Singapore Q3 GDP growth well below forecast, trade frictions dent outlook

SINGAPORESingapore’s economy expanded at a much slower pace than initially thought in the third quarter, with the government flagging further moderation in the current quarter and warning that the US-Sino trade war will hurt growth in 2019.

The weakening outlook for the prosperous city-state – a bellwether for global growth because international trade dwarfs its domestic economy – underlines a shakeout in financial markets in recent months as investors worry about world trade, investment and corporate earnings prospects.

The economy grew 3% in the July-September quarter from the previous three months on an annualised and seasonally adjusted basis, revised final figures from the Trade and Industry Ministry showed yesterday.

That was well below the government’s initial estimate in October of 4.7% growth and also a median forecast of 4.2% in a Reuters poll of 11 analysts. In the second quarter, the economy expanded 1%.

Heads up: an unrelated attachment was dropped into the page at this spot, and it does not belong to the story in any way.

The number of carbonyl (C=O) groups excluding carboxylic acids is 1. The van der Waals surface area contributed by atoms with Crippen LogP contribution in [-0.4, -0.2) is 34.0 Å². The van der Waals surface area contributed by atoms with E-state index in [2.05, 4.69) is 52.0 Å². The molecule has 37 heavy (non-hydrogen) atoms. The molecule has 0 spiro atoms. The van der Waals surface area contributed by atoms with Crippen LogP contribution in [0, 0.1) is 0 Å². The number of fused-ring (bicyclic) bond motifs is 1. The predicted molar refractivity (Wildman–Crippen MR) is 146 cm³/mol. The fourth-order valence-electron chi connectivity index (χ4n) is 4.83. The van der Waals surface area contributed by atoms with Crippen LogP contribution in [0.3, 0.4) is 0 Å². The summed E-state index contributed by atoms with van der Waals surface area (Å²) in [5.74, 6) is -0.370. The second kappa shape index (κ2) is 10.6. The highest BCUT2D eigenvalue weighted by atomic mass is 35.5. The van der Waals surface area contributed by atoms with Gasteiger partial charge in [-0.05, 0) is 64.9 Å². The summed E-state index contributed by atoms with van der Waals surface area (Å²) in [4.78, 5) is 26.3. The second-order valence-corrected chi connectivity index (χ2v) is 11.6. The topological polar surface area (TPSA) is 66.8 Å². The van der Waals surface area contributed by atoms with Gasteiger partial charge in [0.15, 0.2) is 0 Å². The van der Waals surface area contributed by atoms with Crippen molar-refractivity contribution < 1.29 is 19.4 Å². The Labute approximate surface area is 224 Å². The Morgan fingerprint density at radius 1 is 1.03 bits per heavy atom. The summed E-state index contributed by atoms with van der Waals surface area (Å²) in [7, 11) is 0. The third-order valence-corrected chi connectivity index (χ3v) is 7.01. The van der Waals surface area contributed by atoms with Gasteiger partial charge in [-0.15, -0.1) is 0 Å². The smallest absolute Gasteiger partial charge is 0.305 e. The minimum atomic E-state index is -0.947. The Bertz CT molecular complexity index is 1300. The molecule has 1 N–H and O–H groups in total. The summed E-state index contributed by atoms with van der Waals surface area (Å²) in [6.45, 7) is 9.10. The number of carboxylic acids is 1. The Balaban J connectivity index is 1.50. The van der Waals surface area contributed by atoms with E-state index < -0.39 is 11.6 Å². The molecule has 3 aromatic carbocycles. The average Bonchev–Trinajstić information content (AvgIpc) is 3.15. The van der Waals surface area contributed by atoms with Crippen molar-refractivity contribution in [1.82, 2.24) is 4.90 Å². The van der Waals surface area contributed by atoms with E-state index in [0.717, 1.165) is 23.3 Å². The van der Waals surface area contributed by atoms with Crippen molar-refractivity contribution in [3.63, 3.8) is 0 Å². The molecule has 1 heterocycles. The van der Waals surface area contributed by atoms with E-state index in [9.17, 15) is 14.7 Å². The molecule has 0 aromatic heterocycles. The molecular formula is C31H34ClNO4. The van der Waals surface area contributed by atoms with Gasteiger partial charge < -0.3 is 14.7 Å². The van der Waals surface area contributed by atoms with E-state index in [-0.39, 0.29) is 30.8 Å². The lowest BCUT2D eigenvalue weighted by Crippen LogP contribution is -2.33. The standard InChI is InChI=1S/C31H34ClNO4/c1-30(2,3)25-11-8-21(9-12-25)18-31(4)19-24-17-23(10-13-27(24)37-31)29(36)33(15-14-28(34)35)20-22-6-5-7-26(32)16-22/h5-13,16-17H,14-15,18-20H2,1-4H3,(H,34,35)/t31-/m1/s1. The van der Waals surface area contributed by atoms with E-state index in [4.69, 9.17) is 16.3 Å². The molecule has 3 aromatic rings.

The weaker than expected economic momentum in the third quarter was largely driven by slackening in the manufacturing sector, a factor that looks set to keep policy makers cautious given the worsening international trade environment and the Sino-US tariff row.

“We did expect industrial production growth to moderate.

“But the pace of moderation was more prominent than initially thought,” UOB economist Alvin Liew said.

The city-state’s manufacturing sector grew at 3.5% in the third quarter from a year ago, slowing sharply from 10.7% growth in the quarter earlier.

On a year-ago basis, gross domestic product grew 2.2% in the third quarter, slower than the advance estimate of 2.6% growth, and below a 2.4% rise forecast in the Reuters poll.

The MTI revised its forecast for GDP growth for 2018 to 3% to 3.5%, from 2.5% to 3.5% previously. It gave a wide range for 2019’s GDP growth forecast of between 1.5% and 3.5%.

“The external demand outlook for the Singapore economy in 2019 is slightly weaker as compared to 2018. At the same time, risks in the global economy are tilted to the downside,” Loh Khum Yean, permanent secretary for trade and industry said. — Reuters